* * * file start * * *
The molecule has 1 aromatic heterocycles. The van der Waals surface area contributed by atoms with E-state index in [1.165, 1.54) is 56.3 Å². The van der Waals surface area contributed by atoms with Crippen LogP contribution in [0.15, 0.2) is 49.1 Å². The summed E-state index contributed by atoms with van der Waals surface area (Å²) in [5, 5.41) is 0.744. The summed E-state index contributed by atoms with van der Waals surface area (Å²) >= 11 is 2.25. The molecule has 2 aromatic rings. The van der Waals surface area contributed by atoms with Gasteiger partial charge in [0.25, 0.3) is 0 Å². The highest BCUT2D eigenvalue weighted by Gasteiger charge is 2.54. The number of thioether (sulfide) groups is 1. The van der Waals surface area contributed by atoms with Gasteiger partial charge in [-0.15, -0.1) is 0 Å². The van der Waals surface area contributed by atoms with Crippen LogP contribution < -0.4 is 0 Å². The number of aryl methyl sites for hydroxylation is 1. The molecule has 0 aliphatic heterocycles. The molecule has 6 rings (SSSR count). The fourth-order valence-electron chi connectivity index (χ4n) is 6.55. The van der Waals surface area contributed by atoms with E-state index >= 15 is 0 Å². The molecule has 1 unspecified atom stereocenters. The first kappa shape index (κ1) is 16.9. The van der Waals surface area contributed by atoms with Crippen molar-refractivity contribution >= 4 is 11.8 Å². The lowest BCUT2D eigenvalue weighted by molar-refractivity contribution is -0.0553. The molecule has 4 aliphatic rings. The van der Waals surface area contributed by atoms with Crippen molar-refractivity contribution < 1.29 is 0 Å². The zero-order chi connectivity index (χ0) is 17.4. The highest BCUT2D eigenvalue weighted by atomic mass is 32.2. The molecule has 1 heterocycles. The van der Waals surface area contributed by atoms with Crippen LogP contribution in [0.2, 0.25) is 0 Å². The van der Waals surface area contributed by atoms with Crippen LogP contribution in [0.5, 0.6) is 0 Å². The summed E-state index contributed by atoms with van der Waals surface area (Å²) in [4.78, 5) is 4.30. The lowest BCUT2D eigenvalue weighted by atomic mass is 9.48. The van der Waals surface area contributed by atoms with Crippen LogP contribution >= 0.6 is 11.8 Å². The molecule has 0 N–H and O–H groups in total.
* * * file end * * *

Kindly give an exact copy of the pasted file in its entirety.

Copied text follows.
The molecule has 1 aromatic heterocycles. The van der Waals surface area contributed by atoms with E-state index in [1.165, 1.54) is 56.3 Å². The van der Waals surface area contributed by atoms with Crippen LogP contribution in [0.15, 0.2) is 49.1 Å². The summed E-state index contributed by atoms with van der Waals surface area (Å²) in [5, 5.41) is 0.744. The summed E-state index contributed by atoms with van der Waals surface area (Å²) >= 11 is 2.25. The molecule has 2 aromatic rings. The van der Waals surface area contributed by atoms with Gasteiger partial charge in [0.25, 0.3) is 0 Å². The highest BCUT2D eigenvalue weighted by Gasteiger charge is 2.54. The number of thioether (sulfide) groups is 1. The van der Waals surface area contributed by atoms with Gasteiger partial charge in [-0.15, -0.1) is 0 Å². The van der Waals surface area contributed by atoms with Crippen LogP contribution < -0.4 is 0 Å². The number of aryl methyl sites for hydroxylation is 1. The molecule has 0 aliphatic heterocycles. The molecule has 6 rings (SSSR count). The fourth-order valence-electron chi connectivity index (χ4n) is 6.55. The van der Waals surface area contributed by atoms with E-state index >= 15 is 0 Å². The molecule has 1 unspecified atom stereocenters. The first kappa shape index (κ1) is 16.9. The van der Waals surface area contributed by atoms with Crippen molar-refractivity contribution >= 4 is 11.8 Å². The lowest BCUT2D eigenvalue weighted by molar-refractivity contribution is -0.0553. The molecule has 4 aliphatic rings. The van der Waals surface area contributed by atoms with Crippen molar-refractivity contribution < 1.29 is 0 Å². The zero-order chi connectivity index (χ0) is 17.4. The highest BCUT2D eigenvalue weighted by atomic mass is 32.2. The molecule has 1 heterocycles. The van der Waals surface area contributed by atoms with Crippen LogP contribution in [0.2, 0.25) is 0 Å². The van der Waals surface area contributed by atoms with Crippen LogP contribution in [0.5, 0.6) is 0 Å². The summed E-state index contributed by atoms with van der Waals surface area (Å²) in [4.78, 5) is 4.30. The lowest BCUT2D eigenvalue weighted by atomic mass is 9.48. The van der Waals surface area contributed by atoms with Crippen LogP contribution >= 0.6 is 11.8 Å². The molecule has 0 N–H and O–H groups in total.